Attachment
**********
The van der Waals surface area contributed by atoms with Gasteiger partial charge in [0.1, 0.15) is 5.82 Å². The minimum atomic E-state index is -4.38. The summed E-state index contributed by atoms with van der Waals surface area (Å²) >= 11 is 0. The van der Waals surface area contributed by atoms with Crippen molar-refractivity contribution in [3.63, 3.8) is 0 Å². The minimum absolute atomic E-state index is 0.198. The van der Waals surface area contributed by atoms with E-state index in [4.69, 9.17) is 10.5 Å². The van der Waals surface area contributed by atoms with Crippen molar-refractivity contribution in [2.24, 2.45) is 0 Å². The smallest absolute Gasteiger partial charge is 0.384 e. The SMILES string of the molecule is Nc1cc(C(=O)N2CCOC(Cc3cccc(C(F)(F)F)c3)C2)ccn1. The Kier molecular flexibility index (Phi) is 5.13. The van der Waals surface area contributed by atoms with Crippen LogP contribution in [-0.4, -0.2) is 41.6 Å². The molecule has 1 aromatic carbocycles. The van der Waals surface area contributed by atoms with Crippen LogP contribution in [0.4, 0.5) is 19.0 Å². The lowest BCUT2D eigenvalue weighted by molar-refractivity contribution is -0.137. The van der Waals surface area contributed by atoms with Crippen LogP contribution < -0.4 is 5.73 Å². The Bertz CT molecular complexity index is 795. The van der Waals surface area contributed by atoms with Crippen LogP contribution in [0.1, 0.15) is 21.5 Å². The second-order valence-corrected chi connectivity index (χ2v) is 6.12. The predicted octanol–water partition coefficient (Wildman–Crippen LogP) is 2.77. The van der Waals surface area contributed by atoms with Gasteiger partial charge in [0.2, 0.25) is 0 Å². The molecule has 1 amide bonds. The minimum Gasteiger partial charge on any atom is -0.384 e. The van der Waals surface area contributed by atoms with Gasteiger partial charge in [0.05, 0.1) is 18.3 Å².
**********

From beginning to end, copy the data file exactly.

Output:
The van der Waals surface area contributed by atoms with Gasteiger partial charge in [0.1, 0.15) is 5.82 Å². The minimum atomic E-state index is -4.38. The summed E-state index contributed by atoms with van der Waals surface area (Å²) >= 11 is 0. The van der Waals surface area contributed by atoms with Crippen molar-refractivity contribution in [3.63, 3.8) is 0 Å². The minimum absolute atomic E-state index is 0.198. The van der Waals surface area contributed by atoms with E-state index in [4.69, 9.17) is 10.5 Å². The van der Waals surface area contributed by atoms with Crippen molar-refractivity contribution in [2.24, 2.45) is 0 Å². The smallest absolute Gasteiger partial charge is 0.384 e. The SMILES string of the molecule is Nc1cc(C(=O)N2CCOC(Cc3cccc(C(F)(F)F)c3)C2)ccn1. The Kier molecular flexibility index (Phi) is 5.13. The van der Waals surface area contributed by atoms with Crippen LogP contribution in [-0.4, -0.2) is 41.6 Å². The molecule has 1 aromatic carbocycles. The van der Waals surface area contributed by atoms with Crippen LogP contribution in [0.4, 0.5) is 19.0 Å². The lowest BCUT2D eigenvalue weighted by molar-refractivity contribution is -0.137. The van der Waals surface area contributed by atoms with Crippen LogP contribution < -0.4 is 5.73 Å². The Bertz CT molecular complexity index is 795. The van der Waals surface area contributed by atoms with Crippen LogP contribution in [0.1, 0.15) is 21.5 Å². The second-order valence-corrected chi connectivity index (χ2v) is 6.12. The predicted octanol–water partition coefficient (Wildman–Crippen LogP) is 2.77. The van der Waals surface area contributed by atoms with Gasteiger partial charge in [0.2, 0.25) is 0 Å². The molecule has 1 amide bonds. The minimum Gasteiger partial charge on any atom is -0.384 e. The van der Waals surface area contributed by atoms with Gasteiger partial charge in [0.05, 0.1) is 18.3 Å².